A 1-post collection

Making Do

Once, when I was a kid, the people running the one electricity company in Queensland at the time had a huge workers’ dispute. So huge that the electricity was shut off for a large amount of time.

Such worker’s action did highlight how necessary the employees were, but it also inconvenienced the people who had no voice: the public.

The politicians and the higher-ups could afford their own generators and weren’t effected by the blackouts. It may be one reason why they lasted for months. But that’s not the point I’m trying to make, here.

The point is, my poor, blue-collar household managed just fine without power. Because my mother was old enough to remember what it had been like in the bad old days.

We boiled water in an improvised copper, made out of a forty-four gallon drum. We did our washing in big buckets with broomsticks and plungers, and got most of the water out with an old mangle we still owned.

In this day and age, the above paragraph needs some translation. A copper is a sort of cauldron [they used to be made of copper, I guess] in which hot water was manufactured by boiling it over a fire. A mangle is a couple of cylinders hooked up to a crank. You carefully insert wet fabric, turn the crank, and it squeezes a majority of the water out. Beats the living crap out of wringing things dry by hand.

We still had kerosine lanterns. The stuff you’re lucky to find in antique shops or kitch decorators. And you’re even luckier if they still function. We had a primus, a camp stove, and candles. We had a battery-run radio so my mother could keep up with her news addiction.

It was sort of fun, in it’s way. Sure, it was hard work, and we got a bit sick of baked beans and other one-pot wonders. And my parents, to their detriment, taught me to be a rotten little capitalist at Monopoly. If I was older, I have no doubt they’d have also taught me to be a card shark as well.

The fun part was listening to the mundanes moan about how tough they had it without power. They couldn’t get their clothes clean. There was no way to stop the kids driving you mad in the dark. Everyone was moaning because there was no ice-cream.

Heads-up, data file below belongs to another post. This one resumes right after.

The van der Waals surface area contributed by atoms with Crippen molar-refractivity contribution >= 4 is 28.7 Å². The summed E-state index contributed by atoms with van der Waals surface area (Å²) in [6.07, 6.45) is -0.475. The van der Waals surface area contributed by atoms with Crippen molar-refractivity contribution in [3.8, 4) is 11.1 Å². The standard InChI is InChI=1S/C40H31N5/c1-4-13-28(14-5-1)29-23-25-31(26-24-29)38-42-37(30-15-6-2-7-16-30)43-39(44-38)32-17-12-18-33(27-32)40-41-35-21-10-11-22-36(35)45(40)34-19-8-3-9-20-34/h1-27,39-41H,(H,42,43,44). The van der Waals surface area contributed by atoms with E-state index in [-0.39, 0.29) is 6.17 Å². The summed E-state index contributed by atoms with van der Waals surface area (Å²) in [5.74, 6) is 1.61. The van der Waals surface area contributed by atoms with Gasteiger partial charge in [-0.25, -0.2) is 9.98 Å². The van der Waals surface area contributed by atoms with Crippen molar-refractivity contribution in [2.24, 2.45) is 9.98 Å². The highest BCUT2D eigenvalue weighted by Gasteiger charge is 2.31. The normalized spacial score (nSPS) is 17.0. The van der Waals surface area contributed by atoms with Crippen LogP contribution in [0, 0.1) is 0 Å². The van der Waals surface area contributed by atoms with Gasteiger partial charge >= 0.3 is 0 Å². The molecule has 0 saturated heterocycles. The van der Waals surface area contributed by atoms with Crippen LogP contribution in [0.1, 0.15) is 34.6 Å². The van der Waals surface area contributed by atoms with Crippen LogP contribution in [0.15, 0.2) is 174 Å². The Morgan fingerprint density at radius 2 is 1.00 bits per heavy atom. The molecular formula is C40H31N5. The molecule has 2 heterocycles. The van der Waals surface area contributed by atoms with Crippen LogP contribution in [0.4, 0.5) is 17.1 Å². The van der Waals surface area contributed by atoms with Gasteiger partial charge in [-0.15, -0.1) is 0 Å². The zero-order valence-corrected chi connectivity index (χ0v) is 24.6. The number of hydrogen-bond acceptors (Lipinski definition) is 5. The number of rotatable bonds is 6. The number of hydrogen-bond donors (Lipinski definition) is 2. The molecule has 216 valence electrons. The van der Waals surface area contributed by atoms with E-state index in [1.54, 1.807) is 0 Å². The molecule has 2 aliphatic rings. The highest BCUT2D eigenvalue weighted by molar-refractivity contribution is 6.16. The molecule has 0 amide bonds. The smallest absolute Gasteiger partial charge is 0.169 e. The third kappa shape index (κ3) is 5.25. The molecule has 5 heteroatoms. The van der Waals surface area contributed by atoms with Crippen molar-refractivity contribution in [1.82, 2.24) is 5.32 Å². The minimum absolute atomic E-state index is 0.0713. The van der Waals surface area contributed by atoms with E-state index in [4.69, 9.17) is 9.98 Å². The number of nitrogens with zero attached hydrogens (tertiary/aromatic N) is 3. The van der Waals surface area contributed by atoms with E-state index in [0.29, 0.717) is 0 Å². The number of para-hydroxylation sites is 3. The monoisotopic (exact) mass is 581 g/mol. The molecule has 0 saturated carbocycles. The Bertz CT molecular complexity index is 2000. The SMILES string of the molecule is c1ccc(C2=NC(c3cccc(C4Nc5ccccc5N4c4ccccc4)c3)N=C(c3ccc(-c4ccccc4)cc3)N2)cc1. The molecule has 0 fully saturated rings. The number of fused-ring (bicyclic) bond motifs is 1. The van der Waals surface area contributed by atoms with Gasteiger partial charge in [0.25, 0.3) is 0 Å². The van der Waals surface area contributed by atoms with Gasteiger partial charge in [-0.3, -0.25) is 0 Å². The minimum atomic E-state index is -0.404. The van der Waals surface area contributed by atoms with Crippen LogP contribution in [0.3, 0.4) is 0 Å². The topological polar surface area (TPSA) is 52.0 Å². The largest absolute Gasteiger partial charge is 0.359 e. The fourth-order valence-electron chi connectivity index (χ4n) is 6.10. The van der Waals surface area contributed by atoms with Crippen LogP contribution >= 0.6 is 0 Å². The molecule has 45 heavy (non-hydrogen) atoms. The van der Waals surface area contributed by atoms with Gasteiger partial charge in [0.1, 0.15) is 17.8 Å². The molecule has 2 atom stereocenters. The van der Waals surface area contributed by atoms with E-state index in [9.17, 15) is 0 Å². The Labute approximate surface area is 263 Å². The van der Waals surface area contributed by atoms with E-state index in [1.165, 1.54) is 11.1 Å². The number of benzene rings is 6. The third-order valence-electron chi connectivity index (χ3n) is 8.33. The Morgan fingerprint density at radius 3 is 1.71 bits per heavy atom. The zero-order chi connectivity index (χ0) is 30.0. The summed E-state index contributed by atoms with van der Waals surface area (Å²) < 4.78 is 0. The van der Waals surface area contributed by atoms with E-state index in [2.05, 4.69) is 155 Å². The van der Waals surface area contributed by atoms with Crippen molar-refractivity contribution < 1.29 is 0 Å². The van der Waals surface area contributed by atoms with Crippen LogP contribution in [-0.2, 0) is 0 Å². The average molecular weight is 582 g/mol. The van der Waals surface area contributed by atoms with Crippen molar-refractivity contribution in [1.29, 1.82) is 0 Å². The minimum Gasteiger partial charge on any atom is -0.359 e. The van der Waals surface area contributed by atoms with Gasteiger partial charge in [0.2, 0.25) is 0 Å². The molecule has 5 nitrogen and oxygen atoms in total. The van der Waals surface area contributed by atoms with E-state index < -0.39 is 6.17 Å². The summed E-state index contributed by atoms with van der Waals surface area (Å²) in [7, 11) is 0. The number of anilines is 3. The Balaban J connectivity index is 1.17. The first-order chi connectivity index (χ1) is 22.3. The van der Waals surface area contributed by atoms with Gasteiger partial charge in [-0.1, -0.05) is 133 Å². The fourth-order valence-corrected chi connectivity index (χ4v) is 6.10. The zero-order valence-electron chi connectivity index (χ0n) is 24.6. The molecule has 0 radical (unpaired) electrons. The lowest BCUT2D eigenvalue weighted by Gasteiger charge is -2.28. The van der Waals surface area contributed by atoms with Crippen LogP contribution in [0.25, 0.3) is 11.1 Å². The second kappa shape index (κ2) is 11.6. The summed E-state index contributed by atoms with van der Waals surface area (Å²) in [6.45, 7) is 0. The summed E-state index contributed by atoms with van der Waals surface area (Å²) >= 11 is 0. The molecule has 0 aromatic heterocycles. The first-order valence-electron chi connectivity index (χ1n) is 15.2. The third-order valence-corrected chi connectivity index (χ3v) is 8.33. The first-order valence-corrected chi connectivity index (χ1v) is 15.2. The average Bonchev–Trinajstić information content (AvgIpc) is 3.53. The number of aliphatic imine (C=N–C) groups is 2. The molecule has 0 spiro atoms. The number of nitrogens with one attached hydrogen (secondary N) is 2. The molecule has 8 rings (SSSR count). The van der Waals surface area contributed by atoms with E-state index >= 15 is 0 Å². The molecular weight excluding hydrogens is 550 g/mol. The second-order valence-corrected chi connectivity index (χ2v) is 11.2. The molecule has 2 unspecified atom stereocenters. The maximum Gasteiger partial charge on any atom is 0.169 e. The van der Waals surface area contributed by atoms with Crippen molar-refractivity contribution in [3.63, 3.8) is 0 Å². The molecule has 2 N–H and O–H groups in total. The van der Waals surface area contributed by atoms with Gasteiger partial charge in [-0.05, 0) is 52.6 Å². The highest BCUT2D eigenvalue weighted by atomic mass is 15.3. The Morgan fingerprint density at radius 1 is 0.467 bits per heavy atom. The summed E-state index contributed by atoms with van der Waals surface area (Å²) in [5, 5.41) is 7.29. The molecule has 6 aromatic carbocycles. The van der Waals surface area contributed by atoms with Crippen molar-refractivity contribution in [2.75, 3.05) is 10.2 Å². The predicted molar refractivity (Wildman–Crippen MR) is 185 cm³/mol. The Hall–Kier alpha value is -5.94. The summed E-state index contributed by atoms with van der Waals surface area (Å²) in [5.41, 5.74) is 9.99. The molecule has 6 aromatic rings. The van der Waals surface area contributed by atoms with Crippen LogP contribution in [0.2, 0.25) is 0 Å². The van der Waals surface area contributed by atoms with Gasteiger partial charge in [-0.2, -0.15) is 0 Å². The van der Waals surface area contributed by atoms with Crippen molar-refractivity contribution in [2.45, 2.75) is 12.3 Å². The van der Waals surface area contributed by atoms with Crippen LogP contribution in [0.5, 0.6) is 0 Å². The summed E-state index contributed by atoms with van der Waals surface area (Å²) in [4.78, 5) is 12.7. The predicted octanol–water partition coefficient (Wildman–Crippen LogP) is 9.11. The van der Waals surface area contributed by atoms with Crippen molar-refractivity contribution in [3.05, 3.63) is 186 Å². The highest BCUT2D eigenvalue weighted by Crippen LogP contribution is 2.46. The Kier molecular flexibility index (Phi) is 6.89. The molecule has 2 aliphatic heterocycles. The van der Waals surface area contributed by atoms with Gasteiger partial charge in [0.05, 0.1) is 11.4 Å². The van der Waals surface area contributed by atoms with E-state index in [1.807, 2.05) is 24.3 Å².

I was possibly the only kid in my school who was a little disappointed when the power went back on. I still looked forward to summer thunderstorms and the inevitable power failures that came with them. I could fleece my parents in Monopoly and we’d swap stories in the light of the kero lamps.

Thirty-so years later, I own a primus camping stove, and make certain I have a stock of candles and a Monopoly set. I have a wind-up radio, so I don’t have to depend on batteries that rot. I want to share the fun of making do in the dark. The slightly unholy glee of knowing a bit more than the other guy.

It’s a pity the skills of the past are the fading hobbies of today. We need to keep them up.

Because sooner or later, the infrastructure we depend on may just fall over.

I tell my kids, jokingly, to be “prepared for the zombie apocalypse”. It’s not all knowing how to shoot them in the head. It’s knowing how to live without infrastructure. These are, not exactly essential skills, but necessary ones.

Even if you don’t want to do it the old-fashioned way, everyone should know how┬áto do so. Just in case.